Blackshear gives head coach Mike White some much-needed experience on a young roster.
"He's a proven fifth-year producer at the highest level," White said. "Our guys know he's good. He's a high-level communicator. He's a positive reinforcement guy with his teammates. He makes us better, and he makes us a little more confident."
11:15 AM CT: Auburn shoots for a third straight conference championship
Two years ago, they won a share of the SEC regular-season championship for just the third time in school history. Last year, they won the program's second SEC Tournament title on their way to becoming the first Division I program from the state of Alabama to reach the Final Four.
This season, the Auburn Tigers are aiming to earn a third straight conference crown of some sort, but despite that unprecedented run of success on the Plains, leave it to Bruce Pearl to find a motivational edge. The Auburn coach finds it "kind of curious" that none of his players was named to the 12-person preseason All-SEC team as voted on by the media.
Pearl said it's especially "hard to believe" that there are a dozen SEC players better than Austin Wiley, particularly since the injury-plagued senior center "is healthy for the first time in a long time."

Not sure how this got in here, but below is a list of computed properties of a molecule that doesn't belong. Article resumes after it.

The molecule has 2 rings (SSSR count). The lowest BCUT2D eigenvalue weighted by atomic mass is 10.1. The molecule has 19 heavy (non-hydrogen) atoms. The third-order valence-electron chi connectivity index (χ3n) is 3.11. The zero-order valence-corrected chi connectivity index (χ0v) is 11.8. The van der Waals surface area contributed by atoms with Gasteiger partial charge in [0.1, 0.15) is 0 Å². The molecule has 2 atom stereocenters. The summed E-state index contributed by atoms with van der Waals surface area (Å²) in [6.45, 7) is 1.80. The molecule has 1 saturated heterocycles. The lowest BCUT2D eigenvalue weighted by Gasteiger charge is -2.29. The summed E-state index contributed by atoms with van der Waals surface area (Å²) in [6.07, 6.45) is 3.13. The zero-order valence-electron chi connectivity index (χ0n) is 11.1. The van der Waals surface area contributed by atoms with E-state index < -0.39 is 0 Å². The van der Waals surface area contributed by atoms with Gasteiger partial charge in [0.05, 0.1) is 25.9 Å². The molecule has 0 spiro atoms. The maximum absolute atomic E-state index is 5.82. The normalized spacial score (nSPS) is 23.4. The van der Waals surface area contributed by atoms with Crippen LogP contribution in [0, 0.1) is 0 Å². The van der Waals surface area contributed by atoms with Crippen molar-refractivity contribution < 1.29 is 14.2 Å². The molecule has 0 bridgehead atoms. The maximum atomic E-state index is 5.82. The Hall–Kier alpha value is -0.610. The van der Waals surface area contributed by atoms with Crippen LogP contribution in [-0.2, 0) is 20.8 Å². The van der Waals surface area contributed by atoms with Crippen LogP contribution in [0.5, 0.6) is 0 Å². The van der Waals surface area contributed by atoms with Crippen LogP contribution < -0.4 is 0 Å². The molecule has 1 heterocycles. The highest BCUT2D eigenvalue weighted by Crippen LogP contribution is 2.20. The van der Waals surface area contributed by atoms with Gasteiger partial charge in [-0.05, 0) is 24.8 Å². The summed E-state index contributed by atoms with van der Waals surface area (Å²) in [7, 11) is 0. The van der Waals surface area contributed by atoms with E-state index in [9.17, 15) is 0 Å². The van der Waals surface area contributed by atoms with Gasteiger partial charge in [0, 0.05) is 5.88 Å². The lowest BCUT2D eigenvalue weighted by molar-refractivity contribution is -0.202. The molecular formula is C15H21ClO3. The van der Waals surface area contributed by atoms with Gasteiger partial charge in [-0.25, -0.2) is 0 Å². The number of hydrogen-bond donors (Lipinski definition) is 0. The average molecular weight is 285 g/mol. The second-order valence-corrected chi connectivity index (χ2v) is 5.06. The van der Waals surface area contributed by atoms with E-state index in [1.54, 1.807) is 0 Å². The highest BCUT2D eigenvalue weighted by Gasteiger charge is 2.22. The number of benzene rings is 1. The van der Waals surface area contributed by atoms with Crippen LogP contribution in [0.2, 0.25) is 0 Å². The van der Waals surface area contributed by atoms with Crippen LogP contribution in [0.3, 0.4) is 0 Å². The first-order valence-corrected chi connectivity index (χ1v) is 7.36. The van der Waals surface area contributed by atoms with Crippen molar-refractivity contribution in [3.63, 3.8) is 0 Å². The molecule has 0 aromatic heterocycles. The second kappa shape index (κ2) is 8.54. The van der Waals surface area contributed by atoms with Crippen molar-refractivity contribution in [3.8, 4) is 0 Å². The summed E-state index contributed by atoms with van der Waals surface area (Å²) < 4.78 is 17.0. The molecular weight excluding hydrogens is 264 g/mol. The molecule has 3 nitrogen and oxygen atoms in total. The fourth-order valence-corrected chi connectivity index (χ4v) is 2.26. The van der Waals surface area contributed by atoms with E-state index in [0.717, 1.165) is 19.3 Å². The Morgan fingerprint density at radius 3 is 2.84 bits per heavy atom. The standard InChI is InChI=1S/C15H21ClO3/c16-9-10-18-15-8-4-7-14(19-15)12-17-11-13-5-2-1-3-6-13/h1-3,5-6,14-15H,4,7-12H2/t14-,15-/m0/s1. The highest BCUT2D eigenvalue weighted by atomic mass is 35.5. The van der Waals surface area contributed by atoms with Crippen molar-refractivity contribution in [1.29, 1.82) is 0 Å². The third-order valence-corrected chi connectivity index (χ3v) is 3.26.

Wiley is expected to be a dominant inside presence for an Auburn team that will continue to fire away from the perimeter even though the 3-point line has been moved back for this season. Last season, the Tigers set the SEC record and finished second in Division I history with 454 made 3-point shots.
Senior forward Anfernee McLemore predicted that a healthy Wiley, who earned the team's Mike Mitchell Courage Award for battling through his injuries, "will be the toughest guy in this league to guard."
For his part, the 6-foot-11, 260-pound Wiley said he feels he's as healthy as he's ever been "but there's always another step to take." He wants to improve his stamina and avoid foul trouble because "being on the floor at crunch time is very important to me."
Wiley saved his most confident statement for an Auburn team coming off that historic Final Four run: "Everybody on the team expects to make it back there."
10:40 AM CT: Buzzing about new Texas A&M coach Buzz Williams
Not sure a coach has ever covered as much ground at SEC Basketball Media Days as Buzz Williams. Literally. The new Texas A&M coach walked the platform almost continually during his question-and-answer session Wednesday.
"It's hard for me to stand still," he said.
The Aggies learned that early about Williams, who's coming off a successful run with three straight NCAA trips at Virginia Tech and coming home to College Station, where he was an assistant coach from 2004-06.
"With him," senior forward Josh Nebo said, "it's 24/7 energy. He's never just standing around and quiet."
What stands out to senior guard Wendell Mitchell was the first four meetings Williams conducted with the players after taking the job. Those meetings lasted about 2-3 hours each, Mitchell said, and the coach "didn't say a single thing about basketball."